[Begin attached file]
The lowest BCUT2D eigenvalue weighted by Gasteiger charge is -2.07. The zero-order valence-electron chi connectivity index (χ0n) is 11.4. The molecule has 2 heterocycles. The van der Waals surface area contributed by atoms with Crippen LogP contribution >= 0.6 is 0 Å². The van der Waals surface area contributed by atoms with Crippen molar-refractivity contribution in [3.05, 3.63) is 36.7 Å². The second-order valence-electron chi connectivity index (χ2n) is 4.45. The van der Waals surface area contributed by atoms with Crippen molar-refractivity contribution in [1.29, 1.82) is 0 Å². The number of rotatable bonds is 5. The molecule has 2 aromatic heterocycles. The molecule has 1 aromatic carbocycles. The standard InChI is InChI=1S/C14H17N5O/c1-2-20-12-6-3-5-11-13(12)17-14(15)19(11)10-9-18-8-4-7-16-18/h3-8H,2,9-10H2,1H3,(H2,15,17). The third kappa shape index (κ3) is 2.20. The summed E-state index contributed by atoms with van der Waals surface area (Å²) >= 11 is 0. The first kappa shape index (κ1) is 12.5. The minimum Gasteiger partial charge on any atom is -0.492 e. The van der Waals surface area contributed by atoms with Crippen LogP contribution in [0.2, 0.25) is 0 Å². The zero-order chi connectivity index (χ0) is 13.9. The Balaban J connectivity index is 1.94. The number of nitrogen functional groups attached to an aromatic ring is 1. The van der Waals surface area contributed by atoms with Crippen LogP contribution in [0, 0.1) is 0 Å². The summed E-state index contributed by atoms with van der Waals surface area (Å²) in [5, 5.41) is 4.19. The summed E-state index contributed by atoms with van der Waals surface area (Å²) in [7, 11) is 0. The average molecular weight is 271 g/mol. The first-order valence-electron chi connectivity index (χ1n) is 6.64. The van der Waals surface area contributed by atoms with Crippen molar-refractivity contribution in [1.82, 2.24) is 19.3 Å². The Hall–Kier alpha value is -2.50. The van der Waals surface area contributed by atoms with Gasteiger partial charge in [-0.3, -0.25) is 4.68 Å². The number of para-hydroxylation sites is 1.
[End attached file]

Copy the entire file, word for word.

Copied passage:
The lowest BCUT2D eigenvalue weighted by Gasteiger charge is -2.07. The zero-order valence-electron chi connectivity index (χ0n) is 11.4. The molecule has 2 heterocycles. The van der Waals surface area contributed by atoms with Crippen LogP contribution >= 0.6 is 0 Å². The van der Waals surface area contributed by atoms with Crippen molar-refractivity contribution in [3.05, 3.63) is 36.7 Å². The second-order valence-electron chi connectivity index (χ2n) is 4.45. The van der Waals surface area contributed by atoms with Crippen molar-refractivity contribution in [1.29, 1.82) is 0 Å². The number of rotatable bonds is 5. The molecule has 2 aromatic heterocycles. The molecule has 1 aromatic carbocycles. The standard InChI is InChI=1S/C14H17N5O/c1-2-20-12-6-3-5-11-13(12)17-14(15)19(11)10-9-18-8-4-7-16-18/h3-8H,2,9-10H2,1H3,(H2,15,17). The third kappa shape index (κ3) is 2.20. The summed E-state index contributed by atoms with van der Waals surface area (Å²) >= 11 is 0. The first kappa shape index (κ1) is 12.5. The minimum Gasteiger partial charge on any atom is -0.492 e. The van der Waals surface area contributed by atoms with Crippen LogP contribution in [0.2, 0.25) is 0 Å². The zero-order chi connectivity index (χ0) is 13.9. The Balaban J connectivity index is 1.94. The number of nitrogen functional groups attached to an aromatic ring is 1. The van der Waals surface area contributed by atoms with Crippen LogP contribution in [0, 0.1) is 0 Å². The summed E-state index contributed by atoms with van der Waals surface area (Å²) in [5, 5.41) is 4.19. The summed E-state index contributed by atoms with van der Waals surface area (Å²) in [7, 11) is 0. The average molecular weight is 271 g/mol. The first-order valence-electron chi connectivity index (χ1n) is 6.64. The van der Waals surface area contributed by atoms with Crippen molar-refractivity contribution in [1.82, 2.24) is 19.3 Å². The Hall–Kier alpha value is -2.50. The van der Waals surface area contributed by atoms with Gasteiger partial charge in [-0.3, -0.25) is 4.68 Å². The number of para-hydroxylation sites is 1.